☕️ Happy Friday!
Illustration: Rebecca Zisser/Axios
There's a reason Brett Kavanaugh's confirmation saga has exposed so much raw anger and deep sadness among women, Axios managing editor Kim Hart writes:
The big picture: For many, this news cycle has felt like an excavation of the wounds of women.
But not all women side with Ford: Some believe the judge has been treated unfairly, and worry about what the new #MeToo climate means for their husbands and sons
This saga has spurred complex, and sometimes conflicting, reactions:
The bottom line: This turmoil may lead us to a better place in the long run. But in the short run, it's going to feel like the country is coming apart.
Sources involved with Brett Kavanaugh's confirmation were nervous going into today's 10:30 a.m. test vote, Jonathan Swan reports:
A senior source involved in the process told Swan fairly late last night:
"Sometimes you just have to vote," the source added. "But what if ... something f—g happens in the morning? This whole process has just been ... so much drama, so many balls coming out at the last minute."
At 7:30 last night, Kavanaugh gave his final argument in a Wall Street Journal op-ed, "I Am an Independent, Impartial Judge: Yes, I was emotional last Thursday. I hope everyone can understand I was there as a son, husband and dad."
House Democratic Leader Nancy Pelosi plans sweeping regulation of tech if Dems win the majority, Recode's Kara Swisher reports in a New York Times essay:
Kara reports Khanna's list: ... "You should have the right":
First Lady Melania Trump pets a baby elephant at the David Sheldrick Elephant Orphanage in Nairobi, Kenya, today.
More than half of Americans say they have had conversations about Kavanaugh at work, and almost three-quarters have been talking about the debate with their friends and families, according to an Axios/SurveyMonkey poll taken this week.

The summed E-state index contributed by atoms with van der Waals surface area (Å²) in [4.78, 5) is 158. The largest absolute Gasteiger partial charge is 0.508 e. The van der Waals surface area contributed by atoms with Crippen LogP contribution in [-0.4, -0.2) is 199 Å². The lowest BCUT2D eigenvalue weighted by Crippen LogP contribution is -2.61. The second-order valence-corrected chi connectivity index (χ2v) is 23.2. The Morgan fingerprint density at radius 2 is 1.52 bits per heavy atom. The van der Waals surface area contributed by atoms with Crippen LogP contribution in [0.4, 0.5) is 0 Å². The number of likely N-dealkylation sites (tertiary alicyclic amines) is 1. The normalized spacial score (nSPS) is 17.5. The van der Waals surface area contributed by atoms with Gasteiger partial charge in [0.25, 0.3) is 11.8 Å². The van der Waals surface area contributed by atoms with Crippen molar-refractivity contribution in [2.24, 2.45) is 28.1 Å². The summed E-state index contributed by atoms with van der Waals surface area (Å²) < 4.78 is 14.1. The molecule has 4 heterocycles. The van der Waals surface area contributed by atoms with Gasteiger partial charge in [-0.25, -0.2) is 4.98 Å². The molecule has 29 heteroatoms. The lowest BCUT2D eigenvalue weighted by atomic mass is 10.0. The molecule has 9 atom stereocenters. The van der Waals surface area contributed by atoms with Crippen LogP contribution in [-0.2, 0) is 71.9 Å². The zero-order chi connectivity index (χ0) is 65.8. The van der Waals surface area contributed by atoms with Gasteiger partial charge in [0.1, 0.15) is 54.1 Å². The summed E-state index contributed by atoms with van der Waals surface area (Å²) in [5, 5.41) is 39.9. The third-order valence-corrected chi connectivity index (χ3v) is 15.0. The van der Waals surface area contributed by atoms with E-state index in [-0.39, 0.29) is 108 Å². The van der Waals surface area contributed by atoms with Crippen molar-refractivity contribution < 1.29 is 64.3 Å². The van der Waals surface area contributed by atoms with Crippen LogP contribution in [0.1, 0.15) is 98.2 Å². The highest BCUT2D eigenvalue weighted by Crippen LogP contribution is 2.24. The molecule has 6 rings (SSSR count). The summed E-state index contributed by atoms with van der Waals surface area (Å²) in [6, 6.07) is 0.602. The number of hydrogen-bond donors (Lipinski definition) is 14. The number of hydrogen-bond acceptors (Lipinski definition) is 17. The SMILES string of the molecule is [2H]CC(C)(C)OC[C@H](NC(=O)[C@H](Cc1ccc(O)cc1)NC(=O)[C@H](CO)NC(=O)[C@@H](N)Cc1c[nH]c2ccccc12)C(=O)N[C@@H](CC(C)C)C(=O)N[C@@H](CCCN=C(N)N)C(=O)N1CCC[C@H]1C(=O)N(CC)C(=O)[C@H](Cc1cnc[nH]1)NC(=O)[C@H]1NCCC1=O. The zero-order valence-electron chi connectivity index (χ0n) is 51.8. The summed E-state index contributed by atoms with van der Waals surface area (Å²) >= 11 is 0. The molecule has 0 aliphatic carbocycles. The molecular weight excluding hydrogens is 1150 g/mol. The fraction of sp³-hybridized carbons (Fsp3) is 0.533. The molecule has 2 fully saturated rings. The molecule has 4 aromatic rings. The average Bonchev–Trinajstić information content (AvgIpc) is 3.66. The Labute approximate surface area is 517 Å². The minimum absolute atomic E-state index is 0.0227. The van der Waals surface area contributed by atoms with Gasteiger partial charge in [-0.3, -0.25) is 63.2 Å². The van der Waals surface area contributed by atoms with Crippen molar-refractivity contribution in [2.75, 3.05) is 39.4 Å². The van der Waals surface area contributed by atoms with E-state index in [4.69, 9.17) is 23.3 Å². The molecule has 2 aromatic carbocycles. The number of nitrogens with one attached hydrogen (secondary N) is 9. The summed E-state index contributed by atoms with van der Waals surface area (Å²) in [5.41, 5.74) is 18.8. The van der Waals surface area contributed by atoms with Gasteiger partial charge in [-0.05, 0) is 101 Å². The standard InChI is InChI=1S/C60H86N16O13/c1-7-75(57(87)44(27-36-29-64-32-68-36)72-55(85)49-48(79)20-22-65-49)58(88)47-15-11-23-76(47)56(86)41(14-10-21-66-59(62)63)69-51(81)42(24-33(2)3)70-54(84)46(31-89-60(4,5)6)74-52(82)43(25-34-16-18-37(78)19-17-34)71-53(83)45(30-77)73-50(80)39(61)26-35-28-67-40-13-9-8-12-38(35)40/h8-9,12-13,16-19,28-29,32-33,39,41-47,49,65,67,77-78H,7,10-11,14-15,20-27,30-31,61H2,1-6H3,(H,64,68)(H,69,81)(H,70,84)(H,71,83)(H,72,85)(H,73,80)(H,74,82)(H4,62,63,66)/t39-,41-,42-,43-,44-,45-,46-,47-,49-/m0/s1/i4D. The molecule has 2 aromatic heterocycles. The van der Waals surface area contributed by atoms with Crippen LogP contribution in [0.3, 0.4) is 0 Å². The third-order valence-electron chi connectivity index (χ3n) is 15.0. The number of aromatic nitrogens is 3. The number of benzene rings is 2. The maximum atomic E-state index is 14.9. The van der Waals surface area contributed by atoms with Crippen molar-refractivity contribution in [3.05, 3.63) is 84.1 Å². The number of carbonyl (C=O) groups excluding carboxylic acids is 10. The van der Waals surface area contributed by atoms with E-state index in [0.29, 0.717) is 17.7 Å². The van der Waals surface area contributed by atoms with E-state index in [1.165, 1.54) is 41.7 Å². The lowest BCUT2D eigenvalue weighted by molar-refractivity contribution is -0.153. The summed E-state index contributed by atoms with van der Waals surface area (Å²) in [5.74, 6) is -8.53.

Axios managing editor David Nather reads between the lines:
The gender gap is substantial: Just 36% of women approve of Kavanaugh, compared to 55% of men.
CEO Evan Spiegel has given Snap Inc. the directive of achieving full-year profitability in 2019 and has refocused the company around a new set of strategic goals, according to a 15-page memo sent to employees last week," Cheddar's Alex Heath reports:
Why it matters: "Spiegel’s memo ... surfaces at a time when the company’s stock is trading at all-time lows."
Illustration: Rebecca Zisser/Axios
Mary Barra, the chairman and CEO of General Motors, writes for Axios Expert Voices: "Federal legislation is essential to enabling" a smooth transition to a world of driverless cars.
Go deeper: Read the entire piece.
"Brazil for years reveled in its image as a post-racial, left-leaning society. Now Jair Bolsonaro  — a far-right outsider who says he 'loves' President Trump — has surged to the front of the pack in Sunday’s presidential election, sharply dividing Latin America’s largest nation," the WashPost's Anthony Faiola and Marina Lopes report from São Paulo:
Why he matters: "Like Trump, he embraces social media to reach legions of loyal followers. His rallies have become outlets for white men rattled by social and economic change. He has vowed to drain the swamp in the capital and make Brazil 'great.'"
The MacArthur Foundation named 25 people — academics, activists, artists, scholars, scientists — to receive $625,000 over five years to use as they please (via AP):
"Only 15 percent of full-size pickup buyers use the trucks for business."